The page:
When one's financial situation becomes overwhelming, maintaining a strong support system is critical. However, supporting a loved one who is wrestling with debt is not always an easy task. Should you employ tough love or offer assistance? Should you avoid discussing the situation or help that person navigate practical approaches to debt relief? These are common and understandable questions for anyone in this situation to entertain.
Each individual financial situation is unique. And therefore supporting someone who is struggling is ultimately a unique process. However, following a few general tips can help you to remain a solid support system for your loved one while maintaining a healthy distance from entangling yourself in the situation itself.
First, lecturing the individual about their past spending habits is generally a bad idea. The debt that your loved one has is already money long-since spent. As a result, it is not helpful to chastise that person for spending in the first place. It is far more helpful to seek solutions that will help that individual free him or herself from debt and avoid similar spending habits in the future.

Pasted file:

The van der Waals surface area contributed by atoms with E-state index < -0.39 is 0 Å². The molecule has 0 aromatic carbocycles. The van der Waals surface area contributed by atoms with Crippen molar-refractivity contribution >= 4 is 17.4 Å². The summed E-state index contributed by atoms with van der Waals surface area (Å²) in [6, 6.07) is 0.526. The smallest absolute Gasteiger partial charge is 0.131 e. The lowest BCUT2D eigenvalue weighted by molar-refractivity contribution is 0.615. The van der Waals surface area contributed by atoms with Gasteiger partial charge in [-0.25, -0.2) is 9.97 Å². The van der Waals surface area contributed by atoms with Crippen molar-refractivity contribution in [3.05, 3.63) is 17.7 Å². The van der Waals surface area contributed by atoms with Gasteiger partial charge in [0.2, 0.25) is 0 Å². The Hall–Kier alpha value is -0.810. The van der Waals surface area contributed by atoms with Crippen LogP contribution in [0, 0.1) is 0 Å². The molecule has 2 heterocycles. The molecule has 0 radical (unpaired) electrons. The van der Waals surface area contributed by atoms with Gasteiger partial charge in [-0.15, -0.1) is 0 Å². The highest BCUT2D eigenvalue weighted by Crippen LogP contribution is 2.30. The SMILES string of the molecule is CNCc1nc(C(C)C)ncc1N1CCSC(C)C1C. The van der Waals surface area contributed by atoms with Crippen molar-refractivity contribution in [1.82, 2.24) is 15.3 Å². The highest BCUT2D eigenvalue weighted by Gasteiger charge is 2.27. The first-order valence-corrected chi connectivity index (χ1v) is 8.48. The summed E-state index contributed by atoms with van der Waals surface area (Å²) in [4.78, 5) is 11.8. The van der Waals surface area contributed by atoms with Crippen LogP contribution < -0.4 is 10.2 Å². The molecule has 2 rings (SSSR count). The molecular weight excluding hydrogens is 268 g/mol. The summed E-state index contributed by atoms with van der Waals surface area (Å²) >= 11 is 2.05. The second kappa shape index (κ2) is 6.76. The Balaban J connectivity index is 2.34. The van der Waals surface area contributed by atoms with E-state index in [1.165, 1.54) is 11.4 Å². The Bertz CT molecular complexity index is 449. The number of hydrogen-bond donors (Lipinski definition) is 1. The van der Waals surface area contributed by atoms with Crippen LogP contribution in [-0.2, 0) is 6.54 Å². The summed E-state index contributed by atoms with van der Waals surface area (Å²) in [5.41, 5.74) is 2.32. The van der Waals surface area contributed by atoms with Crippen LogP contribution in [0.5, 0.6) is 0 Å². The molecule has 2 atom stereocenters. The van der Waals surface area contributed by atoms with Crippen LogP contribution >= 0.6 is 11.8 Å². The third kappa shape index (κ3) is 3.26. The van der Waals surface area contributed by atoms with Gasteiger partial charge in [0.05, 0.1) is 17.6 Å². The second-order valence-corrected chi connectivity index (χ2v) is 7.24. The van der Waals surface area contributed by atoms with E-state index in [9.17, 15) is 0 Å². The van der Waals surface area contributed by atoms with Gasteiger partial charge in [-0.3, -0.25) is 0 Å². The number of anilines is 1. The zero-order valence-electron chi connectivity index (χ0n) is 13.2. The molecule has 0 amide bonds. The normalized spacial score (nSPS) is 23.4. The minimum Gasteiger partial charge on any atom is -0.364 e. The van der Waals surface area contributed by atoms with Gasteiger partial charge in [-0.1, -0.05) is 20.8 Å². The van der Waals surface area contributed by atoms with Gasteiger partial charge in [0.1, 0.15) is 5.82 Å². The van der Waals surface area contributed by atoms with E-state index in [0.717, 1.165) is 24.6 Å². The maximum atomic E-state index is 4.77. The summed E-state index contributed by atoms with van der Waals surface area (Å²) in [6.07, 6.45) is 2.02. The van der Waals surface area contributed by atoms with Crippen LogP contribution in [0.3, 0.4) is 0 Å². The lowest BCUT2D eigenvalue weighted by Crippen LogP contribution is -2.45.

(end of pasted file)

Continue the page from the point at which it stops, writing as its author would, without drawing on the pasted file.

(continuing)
Second, it is generally unwise to avoid talking about the subject of your loved one's crushing financial situation. Confronting the issue does not mean that you are obligated to help them in any way. But when a loved one is struggling, knowing that you will listen and offer what emotional support you can is often more helpful than you might suspect.
Finally, if you feel that you are able, helping your loved one to access various resources and expert advice in order to navigate the situation is possibly the best thing you can do. By guiding them to speak with an attorney, access trusted books and websites on debt relief and providing other avenues of hope, you may ultimately aid your loved one in remaining on his or her feet for good.
Source: Fox Business, "Seven Things not to say to Someone in a Financial Crisis," Erica Sandberg, Mar. 8, 2013